My favorite design build videos are by a man who has a YouTube channel called “Primitive Technology. He defines primitive technology as “…a hobby where you build things in the wild completely from scratch using no modern tools or materials.” He doesn’t live in the wild, but all his videos are shown using tools and materials found in nature to build a variety of objects. His topics include pyrotechnology, shelter, weapons, food & agriculture, tools & machines, and weaving & fiber. On average, the videos range from 5 – 10 mins. It’s based in Australia, and he occasionally camps in the bush to create his videos.
For me, the most intriguing part is that I don’t understand what aesthetic he’s creating. For starting, he’s always shirtless and barefoot, as if to re-create similar dressing styles when this primitive technology was used. However, he does not look like a hippie; he has a crew cut, and the viewer can’t see a single piece of jewelry nor (visible) tattoos. Despite making multiple videos shirtless, he does not use it to flaunt any muscles. He’s always clean, throughout the entire video, in contrast to what people most likely looked like during that time period.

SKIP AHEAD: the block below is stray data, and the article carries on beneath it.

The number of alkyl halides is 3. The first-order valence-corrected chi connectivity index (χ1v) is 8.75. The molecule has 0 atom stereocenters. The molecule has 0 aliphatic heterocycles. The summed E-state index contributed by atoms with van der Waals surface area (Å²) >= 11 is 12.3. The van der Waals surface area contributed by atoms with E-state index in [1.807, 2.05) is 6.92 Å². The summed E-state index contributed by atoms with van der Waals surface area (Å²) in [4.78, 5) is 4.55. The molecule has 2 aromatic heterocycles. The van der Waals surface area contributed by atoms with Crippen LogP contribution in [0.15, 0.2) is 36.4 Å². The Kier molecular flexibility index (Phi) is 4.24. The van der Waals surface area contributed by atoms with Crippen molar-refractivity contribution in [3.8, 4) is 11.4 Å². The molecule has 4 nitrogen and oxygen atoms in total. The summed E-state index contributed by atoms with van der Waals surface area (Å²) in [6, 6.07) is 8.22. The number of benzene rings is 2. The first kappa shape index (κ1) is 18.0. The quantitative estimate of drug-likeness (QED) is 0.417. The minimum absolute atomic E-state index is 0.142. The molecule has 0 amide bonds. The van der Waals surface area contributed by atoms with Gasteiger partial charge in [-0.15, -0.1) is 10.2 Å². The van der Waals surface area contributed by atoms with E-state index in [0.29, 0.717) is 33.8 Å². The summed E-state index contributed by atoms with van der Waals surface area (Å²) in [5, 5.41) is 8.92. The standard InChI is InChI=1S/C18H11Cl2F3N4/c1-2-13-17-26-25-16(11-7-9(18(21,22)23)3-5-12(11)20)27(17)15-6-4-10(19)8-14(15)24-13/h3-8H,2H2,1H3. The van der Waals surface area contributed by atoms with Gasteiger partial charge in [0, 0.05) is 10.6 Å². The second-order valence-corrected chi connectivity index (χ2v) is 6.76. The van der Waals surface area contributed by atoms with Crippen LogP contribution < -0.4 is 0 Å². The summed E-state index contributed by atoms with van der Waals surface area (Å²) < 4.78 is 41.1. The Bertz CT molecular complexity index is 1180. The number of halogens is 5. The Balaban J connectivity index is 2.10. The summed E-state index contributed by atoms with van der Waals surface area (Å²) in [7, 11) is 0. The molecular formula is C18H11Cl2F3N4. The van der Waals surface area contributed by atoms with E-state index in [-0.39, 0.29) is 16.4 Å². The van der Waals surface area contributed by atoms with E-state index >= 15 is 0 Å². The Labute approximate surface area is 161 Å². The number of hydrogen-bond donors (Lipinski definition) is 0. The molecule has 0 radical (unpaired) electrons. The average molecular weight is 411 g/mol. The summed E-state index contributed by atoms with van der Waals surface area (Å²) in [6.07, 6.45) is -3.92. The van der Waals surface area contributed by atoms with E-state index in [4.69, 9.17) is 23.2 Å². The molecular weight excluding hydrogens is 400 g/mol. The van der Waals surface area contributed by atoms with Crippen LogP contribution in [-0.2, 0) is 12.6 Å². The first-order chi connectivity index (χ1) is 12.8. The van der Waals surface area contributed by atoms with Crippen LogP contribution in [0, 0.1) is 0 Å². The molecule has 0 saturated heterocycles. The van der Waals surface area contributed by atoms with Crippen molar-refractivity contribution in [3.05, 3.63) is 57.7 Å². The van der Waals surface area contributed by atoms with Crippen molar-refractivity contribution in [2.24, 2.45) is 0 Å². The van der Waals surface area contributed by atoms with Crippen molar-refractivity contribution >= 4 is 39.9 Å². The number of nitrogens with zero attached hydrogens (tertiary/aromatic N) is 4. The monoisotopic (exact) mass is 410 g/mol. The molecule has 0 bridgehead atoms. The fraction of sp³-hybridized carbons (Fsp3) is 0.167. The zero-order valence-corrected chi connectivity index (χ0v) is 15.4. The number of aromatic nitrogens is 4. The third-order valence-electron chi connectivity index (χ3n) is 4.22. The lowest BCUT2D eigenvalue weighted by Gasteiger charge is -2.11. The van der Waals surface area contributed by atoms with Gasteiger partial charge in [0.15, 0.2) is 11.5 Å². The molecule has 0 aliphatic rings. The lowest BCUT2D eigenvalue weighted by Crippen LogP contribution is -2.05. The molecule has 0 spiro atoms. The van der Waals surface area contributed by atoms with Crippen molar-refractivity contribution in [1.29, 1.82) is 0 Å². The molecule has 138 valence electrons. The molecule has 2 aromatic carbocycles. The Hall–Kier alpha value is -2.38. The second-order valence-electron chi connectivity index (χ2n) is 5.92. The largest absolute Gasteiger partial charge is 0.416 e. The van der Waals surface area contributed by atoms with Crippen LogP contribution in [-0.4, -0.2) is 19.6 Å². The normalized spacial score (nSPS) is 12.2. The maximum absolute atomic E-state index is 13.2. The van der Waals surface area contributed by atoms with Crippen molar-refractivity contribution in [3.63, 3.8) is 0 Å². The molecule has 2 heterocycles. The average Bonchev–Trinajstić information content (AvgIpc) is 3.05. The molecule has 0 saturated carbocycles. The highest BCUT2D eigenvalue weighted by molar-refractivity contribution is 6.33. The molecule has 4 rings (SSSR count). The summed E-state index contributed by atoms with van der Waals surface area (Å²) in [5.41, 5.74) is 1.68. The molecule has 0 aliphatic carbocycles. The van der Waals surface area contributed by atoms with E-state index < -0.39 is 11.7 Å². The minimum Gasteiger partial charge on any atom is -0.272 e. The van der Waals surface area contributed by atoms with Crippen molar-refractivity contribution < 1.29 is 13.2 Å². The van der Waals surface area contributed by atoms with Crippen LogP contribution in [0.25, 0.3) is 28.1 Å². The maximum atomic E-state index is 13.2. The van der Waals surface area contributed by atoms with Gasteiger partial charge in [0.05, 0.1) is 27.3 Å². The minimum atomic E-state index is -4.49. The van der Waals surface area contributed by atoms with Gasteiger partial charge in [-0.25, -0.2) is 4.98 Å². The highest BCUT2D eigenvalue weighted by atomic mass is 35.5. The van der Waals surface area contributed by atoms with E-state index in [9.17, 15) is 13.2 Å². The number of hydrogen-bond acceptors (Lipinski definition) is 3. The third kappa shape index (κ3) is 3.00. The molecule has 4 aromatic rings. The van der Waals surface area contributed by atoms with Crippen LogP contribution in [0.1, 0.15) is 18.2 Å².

One thing that is noticeably consistent and distinct about his videos is the absence of added sound. He never speaks. There’s no music, no voice-over, no additional sound effects whatsoever. This creates a unique atmosphere, where the only things you hear are the same things the builder hears, at the same time. You can hear the chopping, banging, and hanging of materials, as well as the leaves he walks over, and the sound of small trees he chops down.
However, a setback for the viewer by the author staying silent is he doesn’t explain what, how, or why he’s doing or anything about his design and build process. This is a unique category, because it’s difficult to know what category the channel fits into. It’s not considered a “DIY” tutorial because it doesn’t teach or help the viewer re-create the object(s). It may be considered art, but the viewer doesn’t know what the materials are or how they’re used together, and there are no effects usually associated with . Since there’s a lack of instructions and knowledge, it’s also not considered educational.
Primitive technology are fun videos to watch if you want to see how everyday, natural materials can be used to create a multitude of necessary items. They are not educational nor very informative, so the videos leave a sense of wonder for the viewer.